Friday, August 22, 2014

When War is Unjust

I just finished the book "When War is Unjust: Being Honest in Christian Just War Theory" by premier teacher and writer on the subject of Jesus, violence and Just War Theory, John Howard Yoder.  While Yoder believes Christians are to follow Jesus' teaching and example by not participating in violence, he stated in another book that he should spend less time trying to convince people to not use violence and more time educating the on the Christian Just War Theory that most Christians claim to follow.  He realized that if Christians were educated on CJWT and committed to living it out, wars would be rare, if not non-existent.

Here are Yoder's thoughts on CJWT from this book.

Pg. 68
Counter to the standard history, the just-war position is not the one which has been taken practically by most Christians since Constantine.  Most Christians (baptized people) in most wars since pacifism was forsaken have died and killed in the light of thought patterns derived from the crusade or the national-interest pattern.  Some have sought to cover and interpret this activity with the rhetoric of the just-war heritage; others have not bothered.  The just-war tradition remains prominent as a consensus of the stated best insights of a spiritual and intellectual elite, who used that language as a tool for moral leverage on a sovereigns for whom the language of the gospel carried no conviction.  Thus just-war rhetoric and consistent pacifism are on the same side of most debates.  When honest, both will reject most wars, most causes, and most strategies being prepared and implemented.

Pg. 78
Does any church teach future soldiers and citizens in such a way that they will know beyond what point they cannot support an unjust war or use an unjust weapon?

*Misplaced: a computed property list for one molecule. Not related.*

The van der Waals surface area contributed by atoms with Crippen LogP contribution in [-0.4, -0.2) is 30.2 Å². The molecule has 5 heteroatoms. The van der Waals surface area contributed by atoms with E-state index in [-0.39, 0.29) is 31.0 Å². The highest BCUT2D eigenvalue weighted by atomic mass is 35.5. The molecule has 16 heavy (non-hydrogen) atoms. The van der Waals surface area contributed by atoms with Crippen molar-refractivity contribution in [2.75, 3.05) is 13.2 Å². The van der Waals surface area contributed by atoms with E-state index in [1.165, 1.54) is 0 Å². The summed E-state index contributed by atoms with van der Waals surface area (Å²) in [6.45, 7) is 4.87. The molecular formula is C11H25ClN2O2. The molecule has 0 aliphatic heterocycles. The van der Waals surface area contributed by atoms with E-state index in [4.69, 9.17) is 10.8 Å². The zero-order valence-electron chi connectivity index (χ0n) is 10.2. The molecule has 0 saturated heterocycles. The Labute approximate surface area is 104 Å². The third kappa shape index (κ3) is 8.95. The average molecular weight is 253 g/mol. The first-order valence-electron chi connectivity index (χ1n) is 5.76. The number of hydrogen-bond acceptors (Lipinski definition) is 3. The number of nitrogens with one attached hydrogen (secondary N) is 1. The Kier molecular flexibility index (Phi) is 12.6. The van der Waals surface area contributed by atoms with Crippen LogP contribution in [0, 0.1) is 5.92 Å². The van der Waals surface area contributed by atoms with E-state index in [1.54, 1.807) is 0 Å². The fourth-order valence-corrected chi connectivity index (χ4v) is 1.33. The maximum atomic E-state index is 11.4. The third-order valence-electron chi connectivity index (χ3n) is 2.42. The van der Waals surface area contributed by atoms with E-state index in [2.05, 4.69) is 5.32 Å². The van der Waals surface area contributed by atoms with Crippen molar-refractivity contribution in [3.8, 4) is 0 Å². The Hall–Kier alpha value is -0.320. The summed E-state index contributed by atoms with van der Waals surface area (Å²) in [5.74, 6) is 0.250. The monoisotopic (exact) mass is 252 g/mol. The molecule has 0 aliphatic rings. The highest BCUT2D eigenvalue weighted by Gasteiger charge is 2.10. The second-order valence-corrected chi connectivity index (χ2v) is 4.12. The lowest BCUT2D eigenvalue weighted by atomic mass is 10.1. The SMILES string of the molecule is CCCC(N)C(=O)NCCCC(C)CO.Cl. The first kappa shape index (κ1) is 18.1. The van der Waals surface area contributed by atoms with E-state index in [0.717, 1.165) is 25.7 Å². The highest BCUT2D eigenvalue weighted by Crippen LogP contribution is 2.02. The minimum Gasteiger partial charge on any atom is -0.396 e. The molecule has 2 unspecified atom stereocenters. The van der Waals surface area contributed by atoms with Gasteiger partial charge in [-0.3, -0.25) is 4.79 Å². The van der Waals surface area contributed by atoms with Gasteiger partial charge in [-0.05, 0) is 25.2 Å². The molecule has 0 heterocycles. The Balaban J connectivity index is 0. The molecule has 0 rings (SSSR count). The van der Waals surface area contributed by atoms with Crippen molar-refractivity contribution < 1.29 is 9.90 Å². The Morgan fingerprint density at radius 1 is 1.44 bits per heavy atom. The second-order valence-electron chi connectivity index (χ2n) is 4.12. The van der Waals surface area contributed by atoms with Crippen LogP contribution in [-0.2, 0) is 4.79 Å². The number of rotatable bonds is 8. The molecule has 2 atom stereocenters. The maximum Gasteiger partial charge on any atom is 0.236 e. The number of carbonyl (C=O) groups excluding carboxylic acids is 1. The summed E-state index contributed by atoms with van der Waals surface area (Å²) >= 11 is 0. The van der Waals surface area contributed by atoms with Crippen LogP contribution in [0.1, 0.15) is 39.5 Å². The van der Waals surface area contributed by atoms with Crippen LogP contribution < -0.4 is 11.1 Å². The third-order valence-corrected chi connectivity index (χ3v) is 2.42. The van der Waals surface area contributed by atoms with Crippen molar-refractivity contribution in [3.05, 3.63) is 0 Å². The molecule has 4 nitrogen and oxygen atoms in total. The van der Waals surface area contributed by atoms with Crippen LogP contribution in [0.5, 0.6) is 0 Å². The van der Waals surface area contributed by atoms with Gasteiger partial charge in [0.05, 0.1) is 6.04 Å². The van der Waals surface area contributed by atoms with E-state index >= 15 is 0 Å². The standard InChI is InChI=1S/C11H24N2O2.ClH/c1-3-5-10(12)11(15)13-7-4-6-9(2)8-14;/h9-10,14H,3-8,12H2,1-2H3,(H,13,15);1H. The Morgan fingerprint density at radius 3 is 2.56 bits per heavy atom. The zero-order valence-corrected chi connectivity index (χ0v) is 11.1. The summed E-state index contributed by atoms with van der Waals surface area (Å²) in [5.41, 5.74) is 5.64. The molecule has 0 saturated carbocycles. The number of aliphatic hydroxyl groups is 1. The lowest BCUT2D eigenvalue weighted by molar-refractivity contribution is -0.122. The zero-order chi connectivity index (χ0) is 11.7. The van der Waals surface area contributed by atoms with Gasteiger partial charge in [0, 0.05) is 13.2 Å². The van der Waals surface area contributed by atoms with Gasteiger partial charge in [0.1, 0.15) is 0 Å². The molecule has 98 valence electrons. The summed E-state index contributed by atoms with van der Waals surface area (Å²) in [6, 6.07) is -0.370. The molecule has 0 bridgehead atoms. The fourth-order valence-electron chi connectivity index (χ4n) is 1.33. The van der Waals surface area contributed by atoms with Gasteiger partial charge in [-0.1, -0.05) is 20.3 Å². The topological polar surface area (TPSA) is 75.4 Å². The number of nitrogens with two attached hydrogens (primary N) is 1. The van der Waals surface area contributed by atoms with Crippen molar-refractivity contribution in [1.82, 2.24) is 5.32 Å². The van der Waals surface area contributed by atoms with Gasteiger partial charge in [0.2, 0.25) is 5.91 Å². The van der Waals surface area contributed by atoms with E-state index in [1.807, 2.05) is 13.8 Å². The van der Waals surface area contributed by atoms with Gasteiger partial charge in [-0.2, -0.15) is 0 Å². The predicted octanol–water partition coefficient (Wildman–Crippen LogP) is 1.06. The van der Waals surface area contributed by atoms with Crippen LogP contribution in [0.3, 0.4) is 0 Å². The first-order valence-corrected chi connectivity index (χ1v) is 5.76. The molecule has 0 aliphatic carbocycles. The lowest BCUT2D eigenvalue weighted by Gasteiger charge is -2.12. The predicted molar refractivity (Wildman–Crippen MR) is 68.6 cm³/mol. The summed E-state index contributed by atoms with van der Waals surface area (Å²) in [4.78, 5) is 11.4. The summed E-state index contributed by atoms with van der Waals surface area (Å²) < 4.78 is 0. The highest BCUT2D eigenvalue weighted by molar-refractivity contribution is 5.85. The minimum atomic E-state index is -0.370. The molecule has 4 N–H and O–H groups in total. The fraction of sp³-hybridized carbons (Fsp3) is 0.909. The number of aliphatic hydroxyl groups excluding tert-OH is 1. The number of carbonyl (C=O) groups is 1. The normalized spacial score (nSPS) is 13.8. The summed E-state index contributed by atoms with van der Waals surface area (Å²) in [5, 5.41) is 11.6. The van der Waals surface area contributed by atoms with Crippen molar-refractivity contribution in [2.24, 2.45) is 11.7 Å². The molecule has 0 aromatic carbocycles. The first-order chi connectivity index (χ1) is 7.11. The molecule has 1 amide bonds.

Until today church agencies on any level have invested little effort in literature or other educational means to teach the just war limitations… The understanding of the just-war logic that led American young men to refuse to serve in Vietnam came to them not primarily from the ecclesiastical or academic interpreters of the tradition but rather from the notions of fair play presupposed in our popular culture.

Those who conclude, either deliberately or rapidly, that in a given situation of injustice there are no nonviolent options available, often do so in a way that avoids responsibility for any intensive search for such options.  The military option for which they so quickly reach has involved a long lead time in training and equipping the forces… Yet the decision that nonviolent means will not work for comparable ends is made without any comparable investment of time or creativity, without comparable readiness to sacrifice, and without serious projection of comparable costs.

Pg. 80
In sum, the challenge should be clear.  If the tradition which claims that war may be justified does not also admit that in particular cases it may not be justified, the affirmation is not morally serious.  A Christian who prepares the case for a justifiable war without being equally prepared for the negative case has not soberly weighted the prima facie presumption that any violence is wrong until the case for the exception has been made.